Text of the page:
Is it safe to have all your muscovy ducks living in close quarters? Do male muscovy ducks kill baby ducks, and if so, how to spot it? I will answer some of these questions below.
Infanticide or the killing of young children is not unheard of among birds – and no, it’s not limited to birds of prey.
As macabre as it sounds, birds may kill their young for many reasons.
In the wild, this could be because they need to get nourishment in trying times, to prevent a sick chick from spreading an illness, if they perceive chicks to belong to another brood, or even if they simply are unable to raise their babies.
Male Muscovy Ducks, though quiet, are also known to sometimes peck at young baby ducklings and other duck eggs, often killing them.
What is the cause of this aggression? Let’s take a deeper dive into it.
Do Mature Muscovy Ducks Assault Their Baby Ducklings?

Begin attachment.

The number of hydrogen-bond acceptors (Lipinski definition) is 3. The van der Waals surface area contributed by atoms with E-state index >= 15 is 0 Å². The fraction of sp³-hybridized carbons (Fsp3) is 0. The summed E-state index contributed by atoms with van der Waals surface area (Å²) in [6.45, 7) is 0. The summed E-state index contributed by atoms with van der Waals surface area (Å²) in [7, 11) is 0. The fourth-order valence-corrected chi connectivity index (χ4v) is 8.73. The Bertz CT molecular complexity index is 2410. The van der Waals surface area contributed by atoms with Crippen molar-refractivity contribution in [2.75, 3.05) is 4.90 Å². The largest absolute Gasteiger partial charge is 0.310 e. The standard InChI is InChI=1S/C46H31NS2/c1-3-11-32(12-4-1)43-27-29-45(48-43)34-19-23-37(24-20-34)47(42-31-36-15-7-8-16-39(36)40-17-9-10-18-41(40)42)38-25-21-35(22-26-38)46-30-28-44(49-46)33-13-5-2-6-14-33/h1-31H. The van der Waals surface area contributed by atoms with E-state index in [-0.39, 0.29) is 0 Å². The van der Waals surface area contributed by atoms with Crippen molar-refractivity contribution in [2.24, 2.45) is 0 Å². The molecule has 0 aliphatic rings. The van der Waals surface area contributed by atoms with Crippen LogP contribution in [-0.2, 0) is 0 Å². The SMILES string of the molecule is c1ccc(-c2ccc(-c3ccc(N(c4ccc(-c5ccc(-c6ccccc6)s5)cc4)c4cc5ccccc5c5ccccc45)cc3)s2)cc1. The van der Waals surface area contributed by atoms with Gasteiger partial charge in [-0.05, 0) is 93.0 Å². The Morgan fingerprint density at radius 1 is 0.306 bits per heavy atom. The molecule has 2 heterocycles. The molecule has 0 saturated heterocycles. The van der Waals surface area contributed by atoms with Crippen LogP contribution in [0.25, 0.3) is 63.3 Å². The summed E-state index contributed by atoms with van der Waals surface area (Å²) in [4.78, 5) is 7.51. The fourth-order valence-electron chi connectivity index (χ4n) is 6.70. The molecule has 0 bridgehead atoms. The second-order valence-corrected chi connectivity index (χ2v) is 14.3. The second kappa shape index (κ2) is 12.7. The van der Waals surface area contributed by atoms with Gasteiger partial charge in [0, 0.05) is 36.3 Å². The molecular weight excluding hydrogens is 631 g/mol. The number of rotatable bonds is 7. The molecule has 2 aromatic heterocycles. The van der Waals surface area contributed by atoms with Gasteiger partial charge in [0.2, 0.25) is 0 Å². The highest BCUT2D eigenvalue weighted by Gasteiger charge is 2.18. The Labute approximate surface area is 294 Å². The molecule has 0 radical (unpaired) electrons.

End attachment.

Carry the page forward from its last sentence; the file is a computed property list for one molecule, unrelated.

Male alpha ducks often display signs of aggressiveness, with the muscovy breed being on the higher end of the aggression spectrum.
It is not uncommon to see muscovy ducks attack other ducks and their ducklings.
Why Do They Do it?
Most aggressive males show this behavior toward other ducks due to their wanting to assert dominance.
Hence, you might commonly see them hiss at other male ducks and babies of other ducks which they have not fathered.
The top three things which can trigger this behavior include control over food and drinking water, potential mates, or deciding the leader of the flock.
Domestic ducks and other birds, including hens, often have established hierarchies where one drake takes the lead.
In case another male muscovy duck chooses to challenge this authority, it can result in a fight.
Similarly, male ducks may fight over a particular female duck for mating rights.
When the female has kids, male muscovies aren’t particularly involved in the upbringing. However, they do protect their flock.
Hence, if any other male duck or his ducklings come too close or appear to threaten his flock, he will assault them.
Signs of Aggression in Male Muscovies?
One of the earlier signs of an aggressive drake is pecking. Do not encourage innocent pecking, as it can get worse in the future.